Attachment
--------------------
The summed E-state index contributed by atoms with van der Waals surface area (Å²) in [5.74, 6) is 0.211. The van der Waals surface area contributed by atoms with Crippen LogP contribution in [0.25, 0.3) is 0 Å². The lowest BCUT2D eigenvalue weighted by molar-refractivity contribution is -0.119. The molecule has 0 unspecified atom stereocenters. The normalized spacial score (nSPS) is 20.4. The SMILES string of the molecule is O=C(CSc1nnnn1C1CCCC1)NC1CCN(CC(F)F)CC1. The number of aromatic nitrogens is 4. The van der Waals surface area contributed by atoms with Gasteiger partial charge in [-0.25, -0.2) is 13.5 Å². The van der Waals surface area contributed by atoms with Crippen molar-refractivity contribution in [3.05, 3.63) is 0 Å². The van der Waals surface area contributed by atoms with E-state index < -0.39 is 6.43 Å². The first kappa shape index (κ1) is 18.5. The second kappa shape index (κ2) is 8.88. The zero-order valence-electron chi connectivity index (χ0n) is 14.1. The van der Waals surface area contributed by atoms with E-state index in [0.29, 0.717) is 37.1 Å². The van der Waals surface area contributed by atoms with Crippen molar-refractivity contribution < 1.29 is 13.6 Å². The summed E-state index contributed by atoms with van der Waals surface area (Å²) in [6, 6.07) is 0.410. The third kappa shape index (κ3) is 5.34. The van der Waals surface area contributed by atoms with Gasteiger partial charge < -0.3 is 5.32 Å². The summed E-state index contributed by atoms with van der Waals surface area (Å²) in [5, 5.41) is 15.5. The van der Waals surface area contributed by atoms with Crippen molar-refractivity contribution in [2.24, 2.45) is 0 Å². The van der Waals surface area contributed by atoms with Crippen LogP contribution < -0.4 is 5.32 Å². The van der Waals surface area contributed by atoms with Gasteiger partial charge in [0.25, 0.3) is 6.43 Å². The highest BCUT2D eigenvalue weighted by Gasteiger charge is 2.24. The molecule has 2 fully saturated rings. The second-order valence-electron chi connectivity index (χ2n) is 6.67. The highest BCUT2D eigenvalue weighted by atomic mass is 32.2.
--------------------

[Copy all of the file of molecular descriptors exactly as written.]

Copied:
The summed E-state index contributed by atoms with van der Waals surface area (Å²) in [5.74, 6) is 0.211. The van der Waals surface area contributed by atoms with Crippen LogP contribution in [0.25, 0.3) is 0 Å². The lowest BCUT2D eigenvalue weighted by molar-refractivity contribution is -0.119. The molecule has 0 unspecified atom stereocenters. The normalized spacial score (nSPS) is 20.4. The SMILES string of the molecule is O=C(CSc1nnnn1C1CCCC1)NC1CCN(CC(F)F)CC1. The number of aromatic nitrogens is 4. The van der Waals surface area contributed by atoms with Gasteiger partial charge in [-0.25, -0.2) is 13.5 Å². The van der Waals surface area contributed by atoms with Crippen molar-refractivity contribution in [3.05, 3.63) is 0 Å². The van der Waals surface area contributed by atoms with E-state index < -0.39 is 6.43 Å². The first kappa shape index (κ1) is 18.5. The second kappa shape index (κ2) is 8.88. The zero-order valence-electron chi connectivity index (χ0n) is 14.1. The van der Waals surface area contributed by atoms with E-state index in [0.29, 0.717) is 37.1 Å². The van der Waals surface area contributed by atoms with Crippen molar-refractivity contribution < 1.29 is 13.6 Å². The summed E-state index contributed by atoms with van der Waals surface area (Å²) in [6, 6.07) is 0.410. The third kappa shape index (κ3) is 5.34. The van der Waals surface area contributed by atoms with Gasteiger partial charge < -0.3 is 5.32 Å². The summed E-state index contributed by atoms with van der Waals surface area (Å²) in [5, 5.41) is 15.5. The van der Waals surface area contributed by atoms with Crippen molar-refractivity contribution in [2.24, 2.45) is 0 Å². The van der Waals surface area contributed by atoms with Crippen LogP contribution < -0.4 is 5.32 Å². The van der Waals surface area contributed by atoms with Gasteiger partial charge in [0.25, 0.3) is 6.43 Å². The highest BCUT2D eigenvalue weighted by Gasteiger charge is 2.24. The molecule has 2 fully saturated rings. The second-order valence-electron chi connectivity index (χ2n) is 6.67. The highest BCUT2D eigenvalue weighted by atomic mass is 32.2.